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The Butcher's Daughter

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Agnes Peppin is the daughter of a West Country butcher, her mother is related to a noble family. When Agnes becomes pregnant she gives birth and then, to reduce the embarrassment, she is placed in the Abbey of Shaftesbury to become a nun.  Whilst Agnes adjusted to life in the cloister the outside world is changing and King Henry is ensuring that there are fewer monastic dwellings.  Thrust into the world Agnes and her fellow sisters have to adapt to survive.
This is a very slow novel that builds gradually.  The characters are beautifully drawn and Agnes herself is complex with surprise motivations at times.  This is a completely different perspective on the time when Henry VIII made himself head of the Church and what became known as the Dissolution took place.  Here the impact on both the people in the religious houses and also the communities around are explored.  It is a really wonderful book that deserves to be savoured.
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The Butcher’s Daughter is a novel set in Tudor England during and after the Dissolution of the Monasteries. It’s a time period and subject that interests me, so I had high hopes for this book, my first by Victoria Glendinning.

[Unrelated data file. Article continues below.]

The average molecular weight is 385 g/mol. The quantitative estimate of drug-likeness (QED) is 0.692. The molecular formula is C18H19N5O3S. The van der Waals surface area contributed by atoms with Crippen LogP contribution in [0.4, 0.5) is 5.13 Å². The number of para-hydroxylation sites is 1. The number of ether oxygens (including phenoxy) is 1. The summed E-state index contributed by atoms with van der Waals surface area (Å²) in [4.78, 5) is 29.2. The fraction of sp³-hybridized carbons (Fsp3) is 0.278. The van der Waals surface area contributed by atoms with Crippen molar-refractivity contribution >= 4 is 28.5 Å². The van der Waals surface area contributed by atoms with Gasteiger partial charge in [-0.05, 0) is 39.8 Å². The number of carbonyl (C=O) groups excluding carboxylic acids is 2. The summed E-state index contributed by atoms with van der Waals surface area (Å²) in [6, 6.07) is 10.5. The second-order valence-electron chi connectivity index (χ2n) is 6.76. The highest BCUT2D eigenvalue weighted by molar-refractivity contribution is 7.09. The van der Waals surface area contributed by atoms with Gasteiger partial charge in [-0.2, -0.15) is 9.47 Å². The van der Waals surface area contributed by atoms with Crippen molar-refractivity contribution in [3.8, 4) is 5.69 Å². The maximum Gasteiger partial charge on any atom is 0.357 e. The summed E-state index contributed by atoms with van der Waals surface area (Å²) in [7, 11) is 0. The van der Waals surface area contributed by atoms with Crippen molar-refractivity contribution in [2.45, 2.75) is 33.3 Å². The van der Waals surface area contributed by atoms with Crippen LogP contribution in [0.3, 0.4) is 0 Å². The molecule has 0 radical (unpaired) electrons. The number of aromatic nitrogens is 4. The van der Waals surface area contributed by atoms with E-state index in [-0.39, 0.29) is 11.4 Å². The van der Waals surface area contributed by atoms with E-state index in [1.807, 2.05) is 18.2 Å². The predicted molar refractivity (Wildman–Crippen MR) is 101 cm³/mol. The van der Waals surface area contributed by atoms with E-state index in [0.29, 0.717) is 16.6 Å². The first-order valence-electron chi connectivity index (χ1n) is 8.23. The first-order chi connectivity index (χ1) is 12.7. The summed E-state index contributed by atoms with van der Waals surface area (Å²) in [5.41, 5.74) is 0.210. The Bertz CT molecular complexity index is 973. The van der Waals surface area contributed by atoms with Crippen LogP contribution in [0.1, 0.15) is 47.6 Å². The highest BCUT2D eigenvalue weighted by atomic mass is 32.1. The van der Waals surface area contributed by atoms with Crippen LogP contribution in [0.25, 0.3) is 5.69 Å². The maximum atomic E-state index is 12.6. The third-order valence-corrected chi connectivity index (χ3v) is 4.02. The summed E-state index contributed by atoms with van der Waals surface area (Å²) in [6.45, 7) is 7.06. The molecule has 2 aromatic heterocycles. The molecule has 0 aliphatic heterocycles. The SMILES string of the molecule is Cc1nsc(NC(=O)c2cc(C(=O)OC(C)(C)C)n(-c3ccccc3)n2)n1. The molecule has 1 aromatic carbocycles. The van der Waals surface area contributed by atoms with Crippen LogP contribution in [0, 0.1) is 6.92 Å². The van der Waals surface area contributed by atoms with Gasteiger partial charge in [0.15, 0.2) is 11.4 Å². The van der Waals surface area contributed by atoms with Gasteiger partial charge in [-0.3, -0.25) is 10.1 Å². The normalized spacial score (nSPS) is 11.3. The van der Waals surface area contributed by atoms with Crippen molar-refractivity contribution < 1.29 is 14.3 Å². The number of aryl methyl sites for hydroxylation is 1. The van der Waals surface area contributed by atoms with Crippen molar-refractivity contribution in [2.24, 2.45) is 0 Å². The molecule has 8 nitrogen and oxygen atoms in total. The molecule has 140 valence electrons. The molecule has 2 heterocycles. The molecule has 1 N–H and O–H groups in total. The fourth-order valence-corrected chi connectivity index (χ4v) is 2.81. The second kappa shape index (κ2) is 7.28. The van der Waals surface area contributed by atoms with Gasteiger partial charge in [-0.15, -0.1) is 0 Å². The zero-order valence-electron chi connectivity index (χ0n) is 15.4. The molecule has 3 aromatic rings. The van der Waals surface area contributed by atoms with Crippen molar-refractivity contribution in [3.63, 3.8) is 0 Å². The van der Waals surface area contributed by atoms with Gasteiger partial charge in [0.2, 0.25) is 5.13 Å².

It’s 1535 and Agnes Peppin is the ‘butcher’s daughter’ of the title – a young woman from Bruton in Somerset who, after giving birth to an illegitimate child, has been sent to live with the nuns at Shaftesbury Abbey as a novice. Agnes can read and write, having been taught by the canons at her local church, and these skills make her useful to the abbess, Elizabeth Zouche. Before she has time to take her vows and become a nun herself, however, Shaftesbury Abbey, like other great religious houses across the country, becomes a target of Henry VIII and Thomas Cromwell’s campaign to dissolve the abbeys and monasteries, seizing their assets for the crown and then demolishing the buildings.

The Butcher’s Daughter is narrated by Agnes herself in the form of a memoir as she first describes her life at the abbey and then tells us what happens afterwards as she and her fellow nuns and novices find themselves facing uncertain futures. It’s a slow-paced novel and definitely one which is driven more by character than by plot, but I still found it quite gripping because Agnes pulled me so thoroughly into her world. The chapters set within the abbey are informative and detailed; as a novice, Agnes has a lot to learn, from how to dress herself correctly to studying the Lives of the Saints, as well as getting to know the other women with whom she will be living within the confines of the cloister.